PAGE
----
Forrest Construction v. Milam, et al, 00-830

Decision Date17 May 2001
Docket Number00-830
Citation43 S.W.3d 140
PartiesFORREST CONSTRUCTION, INC., APPELLANT, VS. JOHN AND CLAUDIA MILAM, et al., APPELLEES. 00-830 17 May 2001 APPEAL FROM THE SEBASTIAN COUNTY CHANCERY COURT, NO. E98-305G, HON. HARRY A. FOLTZ, JUDGE, AFFIRMED IN PART; REVERSED IN PART. ARKANSAS COURT OF APPEALS AFFIRMED IN PART; REVERSED IN PART. W.H. "Dub" Arnold, Chief Justice. This appeal comes from a chancery decree enjoining appellant from subdividing certain lots and from selling certain lots that had already been subdivided in the Meadowbrook South Addition in the city of Greenwood. The chancellor also refused to enforce a sewer easement over land owned by appellees Donnie and Carol Whitson, and awarded appellees $23,579.65 in attorney fees. Appellant contends on appeal that the chancellor's rulings were erroneous; appellees ask that we dismiss the appeal on the grounds of mootness and lack of standing. We affirm the trial court as to the easement issue but reverse the trial court's interpretation of the restrictive covenants; as such, the court of appeals is affirmed in part and reversed in part. The appeal was originally heard by the Arkansas Court of Appeals, which denied the motion to dismiss and reversed and remanded the case. See Forrest Construction, Inc. v. Milam, et al., 70 Ark. App. 466, 20 S.W.3d 440 (2000). Appellees then petitioned this Court for review, asserting that the decision rendered by the court of appeals was arguably in conflict with prior holdings of this Court. We granted petition for review pursuant to Ark. Sup. Ct. R. 1-2(e)(ii). When we grant review following a decision by the court of appeals, we review the case as though it had been originally filed with this court. Freeman v. Con-Agra Frozen Foods, 344 Ark. 296, ___ S.W.3d ___ (2001); White v. Georgia- Pacific Corp., 339 Ark. 474, 6 S.W.3d 98 (1999). In 1993, Forrest Griffith and his wife Gloria acquired title to over 100 acres of land in Sebastian County. The land was later annexed to the city of Greenwood. In 1994, Griffith began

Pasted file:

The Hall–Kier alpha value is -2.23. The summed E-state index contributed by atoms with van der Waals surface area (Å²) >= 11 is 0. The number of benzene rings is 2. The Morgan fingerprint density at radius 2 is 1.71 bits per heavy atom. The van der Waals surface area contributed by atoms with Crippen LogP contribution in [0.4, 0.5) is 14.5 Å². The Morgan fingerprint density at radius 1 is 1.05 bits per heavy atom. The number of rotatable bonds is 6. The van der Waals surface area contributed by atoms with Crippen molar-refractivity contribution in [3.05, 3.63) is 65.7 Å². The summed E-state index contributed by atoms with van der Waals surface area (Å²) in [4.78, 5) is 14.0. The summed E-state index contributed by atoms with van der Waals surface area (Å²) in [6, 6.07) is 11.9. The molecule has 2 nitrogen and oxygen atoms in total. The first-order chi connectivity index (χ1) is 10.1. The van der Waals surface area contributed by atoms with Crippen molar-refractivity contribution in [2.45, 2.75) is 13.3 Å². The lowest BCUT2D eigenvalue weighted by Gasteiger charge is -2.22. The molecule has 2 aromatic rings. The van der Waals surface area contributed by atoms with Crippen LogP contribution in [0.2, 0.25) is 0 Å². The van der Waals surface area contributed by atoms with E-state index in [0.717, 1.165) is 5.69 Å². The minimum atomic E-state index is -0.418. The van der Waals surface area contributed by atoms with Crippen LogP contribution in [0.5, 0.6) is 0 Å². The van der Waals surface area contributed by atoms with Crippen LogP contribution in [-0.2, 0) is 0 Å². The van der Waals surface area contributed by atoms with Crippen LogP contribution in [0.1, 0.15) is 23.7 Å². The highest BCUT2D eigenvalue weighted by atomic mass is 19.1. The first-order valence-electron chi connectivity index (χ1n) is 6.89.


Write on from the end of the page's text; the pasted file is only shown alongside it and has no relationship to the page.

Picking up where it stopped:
CourtArkansas Supreme Court

17 May 2001

APPEAL FROM THE SEBASTIAN COUNTY CHANCERY COURT, NO. E98-305G, HON. HARRY A. FOLTZ, JUDGE, AFFIRMED IN PART; REVERSED IN PART.

ARKANSAS COURT OF APPEALS AFFIRMED IN PART; REVERSED IN PART.

W.H. "Dub" Arnold, Chief Justice.

This appeal comes from a chancery decree enjoining appellant from subdividing certain lots and from selling certain lots that had already been subdivided in the Meadowbrook South Addition in the city of Greenwood. The chancellor also refused to enforce a sewer easement over land owned by appellees Donnie and Carol Whitson, and awarded appellees $23,579.65 in attorney fees. Appellant contends on appeal that the chancellor's rulings were erroneous; appellees ask that we dismiss the appeal on the grounds of mootness and lack of standing. We affirm the trial court as to the easement issue but reverse the trial court's interpretation of the restrictive covenants; as such, the court of appeals is affirmed in part and reversed in part.